Sunday, December 18, 2005

Marvin Albert

Mystery File online has an long article about a Marvin Albert novel that may or may not exist. Since I'm not a bibliophile, I can't say I'm all that interested in its machinations but in the course of the piece the writer talks about Albert's writing, which interests me a lot.

He was a fine pulp writer of the old school. And in the Tony Rome books he was a little better than that. The Rome books, as I recall them, were filled with lore about the Miami-Miami Beach area of the early `60s. When Albert was at his best there was an element of journalism in his books, the kind of journalism you get in many literary novels. He wanted to share a real piece of of fleeting history with you.

He was the same with his westerns. He wrote about bounty hunters as they really were, some were eseentially para-lawmen who hunted down the killers folks in a particular area were terrified of. He was a good guy here. Then there were the slime, as was inevitable. They were especially bad after the Civil War, which I didn't know about until I read a couple of Albert novels. These were men who'd developed a taste for killing and they'd kill your mother for a silver dollar if that's all they'd could get. And blue and gray alike produced these men.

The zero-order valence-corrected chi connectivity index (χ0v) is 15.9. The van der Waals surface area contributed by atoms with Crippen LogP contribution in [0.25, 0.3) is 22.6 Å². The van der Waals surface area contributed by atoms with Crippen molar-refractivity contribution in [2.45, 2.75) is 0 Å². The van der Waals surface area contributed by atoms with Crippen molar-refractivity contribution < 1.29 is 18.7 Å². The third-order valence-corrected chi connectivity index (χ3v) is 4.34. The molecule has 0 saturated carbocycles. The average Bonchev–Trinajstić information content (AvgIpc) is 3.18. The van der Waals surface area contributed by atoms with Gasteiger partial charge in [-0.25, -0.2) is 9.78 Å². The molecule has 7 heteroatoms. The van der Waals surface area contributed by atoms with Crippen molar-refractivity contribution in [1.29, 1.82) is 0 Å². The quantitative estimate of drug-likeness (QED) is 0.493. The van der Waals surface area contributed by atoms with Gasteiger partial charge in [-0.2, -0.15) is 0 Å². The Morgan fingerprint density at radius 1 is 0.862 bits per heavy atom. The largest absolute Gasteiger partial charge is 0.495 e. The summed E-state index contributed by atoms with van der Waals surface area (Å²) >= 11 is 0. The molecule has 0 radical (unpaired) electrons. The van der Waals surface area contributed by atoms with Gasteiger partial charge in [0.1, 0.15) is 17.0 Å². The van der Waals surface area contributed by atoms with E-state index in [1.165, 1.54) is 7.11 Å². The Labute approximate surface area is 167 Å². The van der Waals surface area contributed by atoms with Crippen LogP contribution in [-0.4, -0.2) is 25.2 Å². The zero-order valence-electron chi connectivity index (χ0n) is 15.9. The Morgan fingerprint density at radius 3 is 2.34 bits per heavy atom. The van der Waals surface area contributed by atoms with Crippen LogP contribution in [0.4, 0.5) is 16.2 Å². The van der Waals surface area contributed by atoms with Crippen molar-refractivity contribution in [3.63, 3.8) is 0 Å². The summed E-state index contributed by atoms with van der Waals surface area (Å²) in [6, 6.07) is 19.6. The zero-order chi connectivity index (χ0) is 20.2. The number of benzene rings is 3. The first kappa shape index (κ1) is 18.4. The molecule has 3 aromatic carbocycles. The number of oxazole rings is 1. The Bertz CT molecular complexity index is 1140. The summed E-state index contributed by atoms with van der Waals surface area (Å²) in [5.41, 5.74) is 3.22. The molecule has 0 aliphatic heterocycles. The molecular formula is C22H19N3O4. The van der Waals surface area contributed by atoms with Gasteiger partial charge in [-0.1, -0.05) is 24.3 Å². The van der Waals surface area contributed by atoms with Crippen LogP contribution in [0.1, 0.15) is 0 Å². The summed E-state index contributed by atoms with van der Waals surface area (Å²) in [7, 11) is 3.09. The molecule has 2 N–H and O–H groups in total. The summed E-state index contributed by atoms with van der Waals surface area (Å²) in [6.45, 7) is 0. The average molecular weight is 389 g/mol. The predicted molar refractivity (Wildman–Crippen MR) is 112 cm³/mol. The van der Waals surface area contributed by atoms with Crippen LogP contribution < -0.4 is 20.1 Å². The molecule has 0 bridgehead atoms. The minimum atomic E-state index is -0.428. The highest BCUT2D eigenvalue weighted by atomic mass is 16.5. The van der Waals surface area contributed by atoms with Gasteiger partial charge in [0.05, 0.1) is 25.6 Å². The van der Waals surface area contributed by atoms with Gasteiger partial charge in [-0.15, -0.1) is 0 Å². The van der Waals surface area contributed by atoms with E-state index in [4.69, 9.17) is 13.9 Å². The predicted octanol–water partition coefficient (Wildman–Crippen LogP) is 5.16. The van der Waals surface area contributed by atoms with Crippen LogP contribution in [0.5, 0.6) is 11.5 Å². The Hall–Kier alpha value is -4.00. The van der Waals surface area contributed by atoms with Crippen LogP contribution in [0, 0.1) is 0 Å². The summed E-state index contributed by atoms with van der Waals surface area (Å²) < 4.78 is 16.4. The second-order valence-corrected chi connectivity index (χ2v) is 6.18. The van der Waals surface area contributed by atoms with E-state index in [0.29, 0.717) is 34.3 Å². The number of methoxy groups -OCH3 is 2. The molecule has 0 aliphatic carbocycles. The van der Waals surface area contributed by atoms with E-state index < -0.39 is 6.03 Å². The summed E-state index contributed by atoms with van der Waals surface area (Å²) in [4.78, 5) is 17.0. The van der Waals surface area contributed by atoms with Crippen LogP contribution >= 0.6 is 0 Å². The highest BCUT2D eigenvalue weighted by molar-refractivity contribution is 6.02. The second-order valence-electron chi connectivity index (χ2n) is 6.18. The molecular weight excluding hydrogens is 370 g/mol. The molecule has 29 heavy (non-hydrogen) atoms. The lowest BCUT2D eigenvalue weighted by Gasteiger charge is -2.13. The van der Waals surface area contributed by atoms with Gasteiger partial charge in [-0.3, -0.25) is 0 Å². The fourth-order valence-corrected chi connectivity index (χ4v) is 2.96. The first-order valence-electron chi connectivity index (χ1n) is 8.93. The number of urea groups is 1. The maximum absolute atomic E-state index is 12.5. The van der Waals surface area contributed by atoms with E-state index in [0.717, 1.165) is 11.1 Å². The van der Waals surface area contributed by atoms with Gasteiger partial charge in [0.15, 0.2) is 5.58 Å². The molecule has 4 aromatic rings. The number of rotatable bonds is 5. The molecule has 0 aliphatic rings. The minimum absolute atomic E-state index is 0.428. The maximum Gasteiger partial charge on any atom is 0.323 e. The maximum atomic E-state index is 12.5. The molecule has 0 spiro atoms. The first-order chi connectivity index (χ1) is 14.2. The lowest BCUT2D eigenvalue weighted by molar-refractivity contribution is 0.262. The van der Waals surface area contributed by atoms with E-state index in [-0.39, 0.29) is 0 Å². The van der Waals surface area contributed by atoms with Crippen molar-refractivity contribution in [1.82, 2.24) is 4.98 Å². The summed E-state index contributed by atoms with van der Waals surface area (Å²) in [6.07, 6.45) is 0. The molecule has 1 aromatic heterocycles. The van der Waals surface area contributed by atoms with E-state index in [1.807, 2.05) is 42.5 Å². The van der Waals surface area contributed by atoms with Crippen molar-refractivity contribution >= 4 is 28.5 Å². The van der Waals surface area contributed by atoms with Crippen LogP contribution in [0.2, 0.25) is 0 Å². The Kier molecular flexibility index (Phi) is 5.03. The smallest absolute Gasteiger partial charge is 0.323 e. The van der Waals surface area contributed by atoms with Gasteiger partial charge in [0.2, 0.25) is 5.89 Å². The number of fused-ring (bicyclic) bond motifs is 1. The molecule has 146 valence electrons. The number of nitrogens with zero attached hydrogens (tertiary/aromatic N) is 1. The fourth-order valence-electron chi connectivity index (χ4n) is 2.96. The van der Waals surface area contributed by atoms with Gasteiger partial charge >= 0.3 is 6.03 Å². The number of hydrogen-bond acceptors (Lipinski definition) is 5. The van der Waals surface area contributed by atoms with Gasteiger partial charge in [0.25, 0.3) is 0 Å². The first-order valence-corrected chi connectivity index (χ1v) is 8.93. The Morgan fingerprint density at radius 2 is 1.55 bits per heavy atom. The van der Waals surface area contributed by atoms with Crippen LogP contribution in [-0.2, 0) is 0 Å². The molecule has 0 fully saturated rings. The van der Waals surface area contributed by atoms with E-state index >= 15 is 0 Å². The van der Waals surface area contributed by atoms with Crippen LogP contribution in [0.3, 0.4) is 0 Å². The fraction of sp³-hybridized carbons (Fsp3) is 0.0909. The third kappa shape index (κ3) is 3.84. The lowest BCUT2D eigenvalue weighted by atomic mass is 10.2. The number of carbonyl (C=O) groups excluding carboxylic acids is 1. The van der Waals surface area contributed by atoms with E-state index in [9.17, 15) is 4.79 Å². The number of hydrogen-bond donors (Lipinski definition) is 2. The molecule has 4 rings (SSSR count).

In order to like the Rome books, I have to forget that Frank Sinatra had anything to do with them. I'm sorry, Sinatra as a tough guy always struck me as a joke. His thugs were tough guys but Frank baby was anything but. When a Brooklyn writer named Max Eastman gave Sinatra a bad review for a particular singing performance (he even said in the review that Sinatra had had an off-night), Frank baby jumped him in a cafe. Eastman, as was reported long ago in Esquire (I believe) was five-three or five-four and skinnier than Sinatra. He flattened Sinatra with one punch. Frank baby being Frank baby his sicced his punks on Eastman, of course.

Aside from Sinatra...I enjoy the Tony Rome novels very much. And again, as much for all the local color as anything. I've mentioned this scene before. Tony finds a dead guy and is desperate to get to a phone. He tries several bars on the same street. None have payphones. Why? Because drunks rip them out of the wall when they're arguing with their wives--and the phone company won't replace them.

Now there's local color.

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